I have a large graph with millions of nodes. I want to check if node 'A' is reachable from node 'B' with less than 4 hops. If possible, I want the shortest path. Which is the best way (or algorithm) to solve this issue?
Note that if the graph is unweighted (as it seems in your question) - a simple and efficient BFS will be enough to find the shortest path from the source to the target.
Also, since you have a single source and a single target - you can apply bi-directional BFS, which is more efficient then BFS.
Algorithm idea: do a BFS search simultaneously from the source and the target: [BFS until depth 1 in both, until depth 2 in both, ....].
Algorithm behavior: The vertex v that terminates the algorithm's run will be exactly in the middle between the source and the target.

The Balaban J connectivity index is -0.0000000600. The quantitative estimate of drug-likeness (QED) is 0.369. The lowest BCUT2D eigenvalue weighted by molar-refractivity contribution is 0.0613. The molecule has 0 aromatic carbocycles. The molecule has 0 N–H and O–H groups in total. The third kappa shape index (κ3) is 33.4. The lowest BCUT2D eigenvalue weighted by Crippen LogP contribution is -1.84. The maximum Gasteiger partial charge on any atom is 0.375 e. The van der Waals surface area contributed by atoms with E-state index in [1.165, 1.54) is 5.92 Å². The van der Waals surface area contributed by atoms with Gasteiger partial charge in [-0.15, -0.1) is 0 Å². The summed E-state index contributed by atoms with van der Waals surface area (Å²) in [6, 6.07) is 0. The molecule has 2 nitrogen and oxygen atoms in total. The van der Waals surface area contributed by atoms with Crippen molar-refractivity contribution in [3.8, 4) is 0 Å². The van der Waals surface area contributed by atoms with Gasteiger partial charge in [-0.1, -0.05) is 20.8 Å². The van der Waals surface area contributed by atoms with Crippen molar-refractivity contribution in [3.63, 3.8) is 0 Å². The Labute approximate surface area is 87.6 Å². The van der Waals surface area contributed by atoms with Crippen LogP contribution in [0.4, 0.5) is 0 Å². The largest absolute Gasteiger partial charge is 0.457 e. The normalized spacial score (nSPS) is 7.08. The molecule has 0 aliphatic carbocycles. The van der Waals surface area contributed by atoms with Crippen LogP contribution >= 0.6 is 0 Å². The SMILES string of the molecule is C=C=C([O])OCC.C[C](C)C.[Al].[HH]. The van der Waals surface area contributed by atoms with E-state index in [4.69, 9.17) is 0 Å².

why is it better then BFS from the source?
for large B and k, the second is obviously much better the the first.
(*) The explanation of bi-directional search is taken from another answer I posted
The best algorithm for finding the shortest path between two nodes in a graph in which you have no extra information about how likely it is that one node is close to the target is Dijkstra's Algorithm. You can easily modify this algorithm to quit after 3 hops, to avoid wasting computation on results that you are not interested in.
If you do have some extra information about the likelihood that a given node is close to your target, you can use A* search, which uses a heuristic on a node's distance to its target to improve its runtime performance.
If you need path less than 3 hops, then all possible paths are A (A=B), A-B (nodes are adjacent), A-X-B (X is a node adjacent to both ends). So there's no need in any complex algorithm. First, test for A=B, second, test that A and B are adjacent, and third, try to find X that is adjacent to both A and B (eg. intesection of endpoint adjacency sets).